The following is a TDD Kata- an exercise in coding, refactoring and test-first, that you should apply daily for at least 15 minutes (I do 30).
Here are several run throughs of the kata by different people in various languages:
(want to show off your own version of this kata? video it and ping me)
- Java: The Kata done in Java and LamdaJ
- Java: another version in Java and Eclipse
- Ruby: Corey Haines does the kata in Ruby (here are my comments)
- Python: The Kata done in Python
- Scala: The Kata done in Scala
- C#: Andrew Woodward doing the kata mouseless in C# with NUnit
- Another C# version of the kata with NUnit
- The kata in C# with XUnit
- The Kata in C# with MSTest
- The kata in C# on LinqPad
- The kata in F# (with great music, I might add)
- TypeScript: The Kata in Typescript
- LUA: The Kata done in the lua language
- Erlang: The Kata done in Erlang
- C++: The Kata done in C++ with CPPUnit
- The Kata in C++ with Igloo
- Objective-C: The kata done in OCUnit with Objective-C
- Haskell: The Kata done in Haskell
- Scheme: The Kata done in Scheme
- ActionScript: The kata done in ActionScript 3 and Flex
- SmallTalk: The kata in Pharo SmallTalk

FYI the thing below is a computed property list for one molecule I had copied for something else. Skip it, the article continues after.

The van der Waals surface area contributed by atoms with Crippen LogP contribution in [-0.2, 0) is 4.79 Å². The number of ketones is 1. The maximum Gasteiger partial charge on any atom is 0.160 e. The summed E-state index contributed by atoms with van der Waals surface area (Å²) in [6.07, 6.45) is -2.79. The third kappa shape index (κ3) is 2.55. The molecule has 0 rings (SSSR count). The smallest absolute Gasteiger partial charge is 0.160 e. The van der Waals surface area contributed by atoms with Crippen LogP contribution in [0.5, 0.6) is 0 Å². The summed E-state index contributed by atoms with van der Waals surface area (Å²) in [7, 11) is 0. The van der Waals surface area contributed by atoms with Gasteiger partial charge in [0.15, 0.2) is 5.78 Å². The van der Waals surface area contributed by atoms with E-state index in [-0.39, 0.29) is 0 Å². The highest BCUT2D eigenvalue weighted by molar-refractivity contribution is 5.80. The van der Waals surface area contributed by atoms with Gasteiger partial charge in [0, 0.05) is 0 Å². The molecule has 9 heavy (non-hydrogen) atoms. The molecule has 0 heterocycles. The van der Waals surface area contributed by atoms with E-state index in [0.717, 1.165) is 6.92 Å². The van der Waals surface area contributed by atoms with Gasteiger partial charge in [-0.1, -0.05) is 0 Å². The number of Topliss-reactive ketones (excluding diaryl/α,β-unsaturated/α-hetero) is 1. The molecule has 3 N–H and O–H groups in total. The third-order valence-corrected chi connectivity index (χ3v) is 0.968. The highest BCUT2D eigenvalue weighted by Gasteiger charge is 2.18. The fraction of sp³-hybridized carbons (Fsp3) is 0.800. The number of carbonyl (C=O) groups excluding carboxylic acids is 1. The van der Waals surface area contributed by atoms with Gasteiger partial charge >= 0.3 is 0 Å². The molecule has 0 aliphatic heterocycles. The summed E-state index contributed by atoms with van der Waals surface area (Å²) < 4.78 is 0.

- AutoHotKey script (yeah, seriously) : The kata in AutoHotKey
- Perl: The kata in Perl
- PHP: The kata in PHP
Before you start:
- Try not to read ahead.
- Do one task at a time. The trick is to learn to work incrementally.
- Make sure you only test for correct inputs. there is no need to test for invalid inputs for this kata
- Create a simple String calculator with a method int Add(string numbers)
- The method can take 0, 1 or 2 numbers, and will return their sum (for an empty string it will return 0) for example “” or “1” or “1,2”
- Start with the simplest test case of an empty string and move to 1 and two numbers
- Remember to solve things as simply as possible so that you force yourself to write tests you did not think about
- Remember to refactor after each passing test
- Allow the Add method to handle an unknown amount of numbers
- Allow the Add method to handle new lines between numbers (instead of commas).
- the following input is ok: “1\n2,3” (will equal 6)
- the following input is NOT ok: “1,\n” (not need to prove it - just clarifying)
- Support different delimiters
- to change a delimiter, the beginning of the string will contain a separate line that looks like this: “//[delimiter]\n[numbers…]” for example “//;\n1;2” should return three where the default delimiter is ‘;’ .
- the first line is optional. all existing scenarios should still be supported
- Calling Add with a negative number will throw an exception “negatives not allowed” - and the negative that was passed.if there are multiple negatives, show all of them in the exception message
stop here if you are a beginner. Continue if you can finish the steps so far in less than 30 minutes.
- Numbers bigger than 1000 should be ignored, so adding 2 + 1001 = 2
- Delimiters can be of any length with the following format: “//[delimiter]\n” for example: “//[***]\n1***2***3” should return 6
- Allow multiple delimiters like this: “//[delim1][delim2]\n” for example “//[*][%]\n1*2%3” should return 6.
- make sure you can also handle multiple delimiters with length longer than one char